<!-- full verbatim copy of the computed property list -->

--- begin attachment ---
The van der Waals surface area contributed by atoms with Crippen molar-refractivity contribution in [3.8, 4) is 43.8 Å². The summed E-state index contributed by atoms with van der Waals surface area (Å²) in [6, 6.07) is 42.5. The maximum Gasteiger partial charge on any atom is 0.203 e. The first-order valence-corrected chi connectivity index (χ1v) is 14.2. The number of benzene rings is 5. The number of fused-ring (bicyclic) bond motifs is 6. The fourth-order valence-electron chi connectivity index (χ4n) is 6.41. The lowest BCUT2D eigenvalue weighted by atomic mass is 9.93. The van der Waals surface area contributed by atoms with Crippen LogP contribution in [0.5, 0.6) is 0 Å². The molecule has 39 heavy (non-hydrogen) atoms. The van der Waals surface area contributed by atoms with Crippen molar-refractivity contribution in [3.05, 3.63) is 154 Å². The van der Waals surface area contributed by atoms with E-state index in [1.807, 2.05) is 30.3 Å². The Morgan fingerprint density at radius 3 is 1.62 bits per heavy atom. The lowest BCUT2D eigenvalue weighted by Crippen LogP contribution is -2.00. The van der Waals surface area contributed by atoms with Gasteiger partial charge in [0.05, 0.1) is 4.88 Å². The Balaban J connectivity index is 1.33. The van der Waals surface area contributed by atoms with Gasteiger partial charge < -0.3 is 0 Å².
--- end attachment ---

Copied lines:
The van der Waals surface area contributed by atoms with Crippen molar-refractivity contribution in [3.8, 4) is 43.8 Å². The summed E-state index contributed by atoms with van der Waals surface area (Å²) in [6, 6.07) is 42.5. The maximum Gasteiger partial charge on any atom is 0.203 e. The first-order valence-corrected chi connectivity index (χ1v) is 14.2. The number of benzene rings is 5. The number of fused-ring (bicyclic) bond motifs is 6. The fourth-order valence-electron chi connectivity index (χ4n) is 6.41. The lowest BCUT2D eigenvalue weighted by atomic mass is 9.93. The van der Waals surface area contributed by atoms with Crippen LogP contribution in [0.5, 0.6) is 0 Å². The molecule has 39 heavy (non-hydrogen) atoms. The van der Waals surface area contributed by atoms with Crippen molar-refractivity contribution in [3.05, 3.63) is 154 Å². The van der Waals surface area contributed by atoms with E-state index in [1.807, 2.05) is 30.3 Å². The Morgan fingerprint density at radius 3 is 1.62 bits per heavy atom. The lowest BCUT2D eigenvalue weighted by Crippen LogP contribution is -2.00. The van der Waals surface area contributed by atoms with Gasteiger partial charge in [0.05, 0.1) is 4.88 Å². The Balaban J connectivity index is 1.33. The van der Waals surface area contributed by atoms with Gasteiger partial charge < -0.3 is 0 Å².